Probably one of the best examples of an irrational belief system would be religious beliefs. Under the scrutiny of rational thought and verifiable evidence, religious beliefs do not stand up. So, if you have religious beliefs, admit to yourself that you have an irrational belief system that you will not debate.

As long as your irrational belief system does not materially effect what you do and how you interact with others, irrational belief systems are fine. They become problematic when your beliefs that are beyond debate have consequences that will affect others. An example is an irrational belief in alternative and natural healing methods. If you are unwilling to have a rigorous debate about this, then admit that it is an irrational belief system that you choose to live with. However, when a young child dies of meningitis while being treated with garlic cloves and coconut oil, your belief system has had serious consequences on someone else (this recently happened locally).

We see the lack of the willingness to self-correct effecting many areas of our society today. Belief systems that can have serious consequences for others lie beyond self-correction for millions within our society. Anti-vaxers and climate change deniers are two of the most pervasive and have wide-ranging consequences for others who have nothing to do with an individual’s personal belief system. Irrational belief systems are usually highly emotive beliefs that are closely guarded by individuals.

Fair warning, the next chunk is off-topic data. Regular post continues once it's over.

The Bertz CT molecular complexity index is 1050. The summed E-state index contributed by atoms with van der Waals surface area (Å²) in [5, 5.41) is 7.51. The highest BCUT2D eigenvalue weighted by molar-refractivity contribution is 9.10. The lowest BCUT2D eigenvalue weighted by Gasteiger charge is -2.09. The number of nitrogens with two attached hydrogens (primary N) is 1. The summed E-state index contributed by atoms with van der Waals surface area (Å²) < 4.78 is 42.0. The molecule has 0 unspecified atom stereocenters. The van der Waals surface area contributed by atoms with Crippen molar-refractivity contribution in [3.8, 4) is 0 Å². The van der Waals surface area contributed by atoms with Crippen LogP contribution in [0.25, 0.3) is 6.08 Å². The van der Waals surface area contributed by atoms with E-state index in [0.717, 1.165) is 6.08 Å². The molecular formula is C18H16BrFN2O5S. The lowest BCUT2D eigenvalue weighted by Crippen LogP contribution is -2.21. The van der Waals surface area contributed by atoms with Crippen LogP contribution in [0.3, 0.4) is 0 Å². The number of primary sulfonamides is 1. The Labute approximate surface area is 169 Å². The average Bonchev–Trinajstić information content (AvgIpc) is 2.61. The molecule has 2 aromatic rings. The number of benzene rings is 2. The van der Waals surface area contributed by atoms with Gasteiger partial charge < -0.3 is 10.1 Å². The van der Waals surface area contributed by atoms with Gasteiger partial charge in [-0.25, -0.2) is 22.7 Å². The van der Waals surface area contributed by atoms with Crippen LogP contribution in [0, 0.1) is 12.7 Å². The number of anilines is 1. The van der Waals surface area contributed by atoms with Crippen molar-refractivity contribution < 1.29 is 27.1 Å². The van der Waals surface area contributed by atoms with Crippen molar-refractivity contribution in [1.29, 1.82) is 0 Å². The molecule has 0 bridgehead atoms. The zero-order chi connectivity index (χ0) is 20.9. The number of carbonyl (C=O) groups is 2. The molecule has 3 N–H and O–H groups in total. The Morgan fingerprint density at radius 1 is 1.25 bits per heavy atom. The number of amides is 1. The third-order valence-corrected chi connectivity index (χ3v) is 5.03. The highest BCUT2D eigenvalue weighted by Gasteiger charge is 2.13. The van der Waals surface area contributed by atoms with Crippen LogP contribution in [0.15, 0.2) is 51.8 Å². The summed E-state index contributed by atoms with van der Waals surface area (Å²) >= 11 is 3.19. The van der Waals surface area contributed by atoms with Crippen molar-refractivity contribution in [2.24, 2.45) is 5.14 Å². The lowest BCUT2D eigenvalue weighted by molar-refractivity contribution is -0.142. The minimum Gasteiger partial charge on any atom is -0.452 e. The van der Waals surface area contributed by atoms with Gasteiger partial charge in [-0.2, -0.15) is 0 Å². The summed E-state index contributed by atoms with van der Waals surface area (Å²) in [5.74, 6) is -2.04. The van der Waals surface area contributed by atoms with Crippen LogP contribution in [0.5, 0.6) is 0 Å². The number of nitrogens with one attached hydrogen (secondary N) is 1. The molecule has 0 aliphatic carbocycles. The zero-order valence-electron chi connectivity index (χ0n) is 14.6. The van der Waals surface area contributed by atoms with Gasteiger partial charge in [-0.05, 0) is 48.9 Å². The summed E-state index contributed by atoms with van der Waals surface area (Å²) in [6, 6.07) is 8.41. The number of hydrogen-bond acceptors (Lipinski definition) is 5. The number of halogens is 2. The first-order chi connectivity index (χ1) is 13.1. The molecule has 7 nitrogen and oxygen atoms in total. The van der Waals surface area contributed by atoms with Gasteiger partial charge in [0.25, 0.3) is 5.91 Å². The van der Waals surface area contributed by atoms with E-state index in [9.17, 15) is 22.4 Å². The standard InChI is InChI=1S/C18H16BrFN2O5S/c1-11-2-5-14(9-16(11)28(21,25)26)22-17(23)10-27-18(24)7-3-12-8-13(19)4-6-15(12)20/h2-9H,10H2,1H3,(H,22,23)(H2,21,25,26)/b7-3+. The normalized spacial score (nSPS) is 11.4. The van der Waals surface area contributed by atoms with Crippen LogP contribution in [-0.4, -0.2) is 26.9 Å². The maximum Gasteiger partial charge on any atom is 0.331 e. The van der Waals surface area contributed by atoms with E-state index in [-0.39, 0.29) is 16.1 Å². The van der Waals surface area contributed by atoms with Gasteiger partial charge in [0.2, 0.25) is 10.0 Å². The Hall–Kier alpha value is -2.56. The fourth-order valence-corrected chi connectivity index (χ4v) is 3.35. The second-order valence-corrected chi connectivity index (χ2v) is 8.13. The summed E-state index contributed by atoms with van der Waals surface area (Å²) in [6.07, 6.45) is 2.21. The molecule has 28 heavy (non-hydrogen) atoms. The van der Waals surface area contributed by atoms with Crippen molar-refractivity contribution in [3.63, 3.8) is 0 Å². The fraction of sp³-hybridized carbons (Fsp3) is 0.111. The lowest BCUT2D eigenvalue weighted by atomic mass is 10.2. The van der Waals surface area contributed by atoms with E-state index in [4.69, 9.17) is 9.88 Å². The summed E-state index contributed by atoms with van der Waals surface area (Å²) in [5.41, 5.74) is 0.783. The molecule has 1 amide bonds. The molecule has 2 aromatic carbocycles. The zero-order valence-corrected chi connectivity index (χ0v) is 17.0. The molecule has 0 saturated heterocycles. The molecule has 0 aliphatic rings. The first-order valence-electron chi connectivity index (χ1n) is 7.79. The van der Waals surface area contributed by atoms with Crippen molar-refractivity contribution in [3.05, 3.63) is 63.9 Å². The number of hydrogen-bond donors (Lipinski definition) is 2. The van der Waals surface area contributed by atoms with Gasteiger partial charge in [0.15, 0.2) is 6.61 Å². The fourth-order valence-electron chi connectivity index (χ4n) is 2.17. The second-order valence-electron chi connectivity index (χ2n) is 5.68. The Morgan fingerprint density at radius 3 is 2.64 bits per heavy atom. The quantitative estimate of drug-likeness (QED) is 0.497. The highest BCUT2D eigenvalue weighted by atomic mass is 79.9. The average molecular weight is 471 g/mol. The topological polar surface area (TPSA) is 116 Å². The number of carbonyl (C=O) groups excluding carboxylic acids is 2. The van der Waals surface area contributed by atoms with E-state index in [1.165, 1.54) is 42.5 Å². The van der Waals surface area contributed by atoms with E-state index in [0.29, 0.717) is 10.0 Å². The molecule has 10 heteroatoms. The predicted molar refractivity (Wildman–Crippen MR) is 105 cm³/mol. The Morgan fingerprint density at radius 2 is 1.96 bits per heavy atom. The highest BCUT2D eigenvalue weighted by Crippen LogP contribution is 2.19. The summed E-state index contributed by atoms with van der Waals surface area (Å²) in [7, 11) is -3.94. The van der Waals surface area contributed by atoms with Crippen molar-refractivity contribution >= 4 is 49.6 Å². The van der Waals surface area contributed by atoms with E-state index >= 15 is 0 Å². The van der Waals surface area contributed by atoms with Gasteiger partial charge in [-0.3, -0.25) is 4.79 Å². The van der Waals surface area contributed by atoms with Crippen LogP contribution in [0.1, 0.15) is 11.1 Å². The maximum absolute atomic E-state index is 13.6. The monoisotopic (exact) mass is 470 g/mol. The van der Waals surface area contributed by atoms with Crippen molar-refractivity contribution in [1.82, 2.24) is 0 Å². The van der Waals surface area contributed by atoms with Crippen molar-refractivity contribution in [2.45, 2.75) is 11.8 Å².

With the ability to self-correct, or unlearn, we can admit that some of our beliefs are irrational and after considering their effects on others, if they are relatively harmless with no serious consequences, keeping them is both normal and acceptable.

You have to want to learn the skill of generalized self-correction that can cross the boundaries of contexts and subjects. If you want to, then do it.

In addition, really working at incorporating generalized self-correction in our own lives, brings with it the rest of the subset of skills that make up critical thinking: planning, cognitive flexibility, persistence, focused attention, and consensus-seeking. As a highly educated professional, you can probably see that you exercise this skill set with every problem that you face within your field. You might even have generalized some of these skills as a method of approaching problems in other areas of your lives. Putting them all together to deal with problems across contexts provides us with generalized critical thinking.

If you don’t want to learn the skill of self-correction, then remain a dogmatic individual who is rarely, if ever, wrong in your beliefs. You share this worldview with the vast majority of others and will feel more comfortable in life if you just simply dismiss views that do not align with yours.

I will continue to champion the cause of self-correction – along with the other higher learning skills that we pay lip service to but are not willing to do anything about in our teaching. Nothing more than show frustration with people who have the inability to think. We can teach these skills to our students, but we have to want to.